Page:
• Barry Turner
Part of the The Statesman’s Yearbook book series (SYBK)


Columbus sighted Venezuela in 1498 and it was visited by Alonso de Ojeda and Amerigo Vespucci in 1499 who named it Venezuela (Little Venice). It was part of the Spanish colony of New Granada until 1821 when it became independent, at frst in union with Colombia and then as an independent republic from 1830. Up until 1945 the country was governed mainly by dictators. In 1945 a three-day revolt against the reactionary government of Gen. Isaias Medina led to constitutional and economic reforms. In 1961 a new constitution provided for a presidential election every fve years, a national congress, and state and municipal legislative assemblies. Twenty political parties participated in the 1983 elections. By now the economy was in crisis and corruption linked to drug trafcking was widespread. In Feb. 1992 there were two abortive coups. A state of emergency was declared. In Dec. 1993 Dr Rafael Caldera Rodríguez’s election as president refected disenchantment with the established political parties. He took ofce in the early stages of a banking crisis which cost 15% of GDP to resolve. Fiscal tightening backed by the IMF brought rapid recovery. Hugo Chávez Frías, who succeeded as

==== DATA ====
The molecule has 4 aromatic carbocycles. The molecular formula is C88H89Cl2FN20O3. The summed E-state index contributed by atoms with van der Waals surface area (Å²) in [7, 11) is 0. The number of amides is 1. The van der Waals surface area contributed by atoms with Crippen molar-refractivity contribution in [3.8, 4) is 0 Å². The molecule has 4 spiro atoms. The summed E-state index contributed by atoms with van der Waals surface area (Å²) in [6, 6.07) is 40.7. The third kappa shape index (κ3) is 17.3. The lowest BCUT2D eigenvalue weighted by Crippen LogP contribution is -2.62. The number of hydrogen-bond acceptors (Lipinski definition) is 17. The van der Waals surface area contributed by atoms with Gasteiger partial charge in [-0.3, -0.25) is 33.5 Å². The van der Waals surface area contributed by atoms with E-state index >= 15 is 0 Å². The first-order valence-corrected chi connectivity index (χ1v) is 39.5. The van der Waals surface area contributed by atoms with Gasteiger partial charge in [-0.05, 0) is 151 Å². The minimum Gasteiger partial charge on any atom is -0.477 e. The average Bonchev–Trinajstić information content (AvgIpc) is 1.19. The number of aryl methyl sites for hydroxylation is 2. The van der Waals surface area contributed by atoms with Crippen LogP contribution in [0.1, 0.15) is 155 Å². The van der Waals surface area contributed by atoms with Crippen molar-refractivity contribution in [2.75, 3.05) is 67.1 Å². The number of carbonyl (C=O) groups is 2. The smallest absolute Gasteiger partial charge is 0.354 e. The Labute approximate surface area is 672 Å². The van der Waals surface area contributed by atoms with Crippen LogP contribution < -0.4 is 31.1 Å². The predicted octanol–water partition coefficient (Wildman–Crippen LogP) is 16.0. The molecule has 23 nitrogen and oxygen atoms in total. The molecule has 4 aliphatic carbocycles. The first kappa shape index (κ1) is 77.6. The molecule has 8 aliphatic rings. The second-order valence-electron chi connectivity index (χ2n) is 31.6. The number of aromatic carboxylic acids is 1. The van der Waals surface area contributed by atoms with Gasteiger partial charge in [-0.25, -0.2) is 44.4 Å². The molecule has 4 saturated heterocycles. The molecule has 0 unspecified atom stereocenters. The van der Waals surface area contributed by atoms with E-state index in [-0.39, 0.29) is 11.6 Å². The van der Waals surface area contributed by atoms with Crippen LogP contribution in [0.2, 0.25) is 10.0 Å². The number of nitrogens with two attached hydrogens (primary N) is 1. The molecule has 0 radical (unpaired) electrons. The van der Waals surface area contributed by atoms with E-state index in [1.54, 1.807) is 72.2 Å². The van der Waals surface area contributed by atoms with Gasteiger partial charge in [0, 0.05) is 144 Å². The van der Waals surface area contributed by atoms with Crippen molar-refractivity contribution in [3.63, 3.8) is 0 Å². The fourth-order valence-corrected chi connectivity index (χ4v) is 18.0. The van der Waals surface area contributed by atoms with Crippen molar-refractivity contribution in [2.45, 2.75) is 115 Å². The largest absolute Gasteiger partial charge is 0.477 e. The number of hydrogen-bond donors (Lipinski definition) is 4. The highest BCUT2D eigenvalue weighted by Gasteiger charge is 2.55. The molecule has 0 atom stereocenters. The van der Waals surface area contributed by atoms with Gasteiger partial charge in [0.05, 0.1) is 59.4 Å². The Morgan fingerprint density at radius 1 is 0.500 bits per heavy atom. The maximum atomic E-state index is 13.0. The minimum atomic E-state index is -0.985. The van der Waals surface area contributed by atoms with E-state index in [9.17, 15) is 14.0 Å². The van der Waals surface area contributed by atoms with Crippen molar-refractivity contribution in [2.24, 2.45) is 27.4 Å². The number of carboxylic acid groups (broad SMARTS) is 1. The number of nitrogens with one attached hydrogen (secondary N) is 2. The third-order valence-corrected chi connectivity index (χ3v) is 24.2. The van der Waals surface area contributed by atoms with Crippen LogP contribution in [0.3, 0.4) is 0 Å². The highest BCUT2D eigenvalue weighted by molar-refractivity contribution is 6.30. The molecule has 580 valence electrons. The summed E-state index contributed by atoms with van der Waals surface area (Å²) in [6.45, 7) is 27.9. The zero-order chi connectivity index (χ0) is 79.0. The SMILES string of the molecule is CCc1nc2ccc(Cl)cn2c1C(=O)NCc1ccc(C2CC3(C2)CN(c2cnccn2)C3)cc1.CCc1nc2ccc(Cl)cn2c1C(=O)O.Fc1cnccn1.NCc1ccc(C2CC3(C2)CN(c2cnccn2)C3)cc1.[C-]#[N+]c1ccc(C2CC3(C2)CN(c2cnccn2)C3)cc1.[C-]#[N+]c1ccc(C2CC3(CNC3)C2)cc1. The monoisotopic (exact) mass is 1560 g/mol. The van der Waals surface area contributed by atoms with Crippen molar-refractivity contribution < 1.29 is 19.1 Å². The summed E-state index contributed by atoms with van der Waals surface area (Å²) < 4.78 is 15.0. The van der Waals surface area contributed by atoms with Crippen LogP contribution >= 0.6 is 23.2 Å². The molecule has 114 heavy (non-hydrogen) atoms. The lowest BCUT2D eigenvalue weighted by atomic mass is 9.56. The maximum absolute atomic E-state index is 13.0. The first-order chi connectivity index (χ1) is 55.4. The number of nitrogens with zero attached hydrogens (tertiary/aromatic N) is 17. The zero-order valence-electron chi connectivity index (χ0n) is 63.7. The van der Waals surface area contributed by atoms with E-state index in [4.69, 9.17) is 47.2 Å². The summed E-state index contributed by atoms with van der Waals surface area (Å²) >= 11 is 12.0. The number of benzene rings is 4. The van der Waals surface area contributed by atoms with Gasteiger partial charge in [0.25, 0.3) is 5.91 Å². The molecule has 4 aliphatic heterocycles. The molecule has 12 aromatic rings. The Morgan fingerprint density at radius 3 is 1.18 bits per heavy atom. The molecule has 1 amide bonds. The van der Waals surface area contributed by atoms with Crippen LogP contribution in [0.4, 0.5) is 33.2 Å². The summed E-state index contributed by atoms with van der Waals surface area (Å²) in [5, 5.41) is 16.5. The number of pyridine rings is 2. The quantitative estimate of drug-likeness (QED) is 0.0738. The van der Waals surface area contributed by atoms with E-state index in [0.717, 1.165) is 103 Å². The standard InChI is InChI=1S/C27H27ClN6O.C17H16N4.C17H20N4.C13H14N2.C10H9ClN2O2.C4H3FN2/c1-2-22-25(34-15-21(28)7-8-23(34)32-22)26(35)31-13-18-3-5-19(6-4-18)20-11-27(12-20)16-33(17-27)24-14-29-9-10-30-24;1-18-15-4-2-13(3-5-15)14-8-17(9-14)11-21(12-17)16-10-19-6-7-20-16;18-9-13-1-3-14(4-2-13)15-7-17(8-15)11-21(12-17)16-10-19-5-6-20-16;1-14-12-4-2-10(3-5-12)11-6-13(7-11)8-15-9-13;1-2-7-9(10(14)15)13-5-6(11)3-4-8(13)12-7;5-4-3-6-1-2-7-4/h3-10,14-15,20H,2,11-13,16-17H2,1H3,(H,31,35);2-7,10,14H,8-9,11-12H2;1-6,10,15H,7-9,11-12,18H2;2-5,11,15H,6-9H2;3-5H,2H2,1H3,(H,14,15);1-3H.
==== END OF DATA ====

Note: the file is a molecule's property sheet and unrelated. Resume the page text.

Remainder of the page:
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Further Reading

  1. Dirección General de Estadística, Ministerio de Fomento, Boletín Mensual de Estadística.—Anuario Estadístico de Venezuela. Caracas, AnnualGoogle Scholar
  2. Canache, D., Venezuela: Public Opinion and Protest in a Fragile Democracy. Univ. of Miami, 2002Google Scholar
  3. McCoy, J., Smith, W. C., Serbin, A. and Stambouli, A., Venezuelan Democracy Under Stress. Univ. of Miami, 1995Google Scholar
  4. Naim, M., Paper Tigers and Minotaurs: the Politics of Venezuela’s Economic Reforms. Washington (D.C.), 1993Google Scholar
  5. Rudolph, D. K. and Rudolph, G. A., Historical Dictionary of Venezuela. 2nd ed. Scarecrow Press, Metuchen (NJ), 1995Google Scholar
  6. National Statistical Ofce: Ofcina Central de Estadística e Informática.Google Scholar

Copyright information

© Palgrave Macmillan, a division of Macmillan Publishers Limited 2006

Authors and Affiliations

  • Barry Turner

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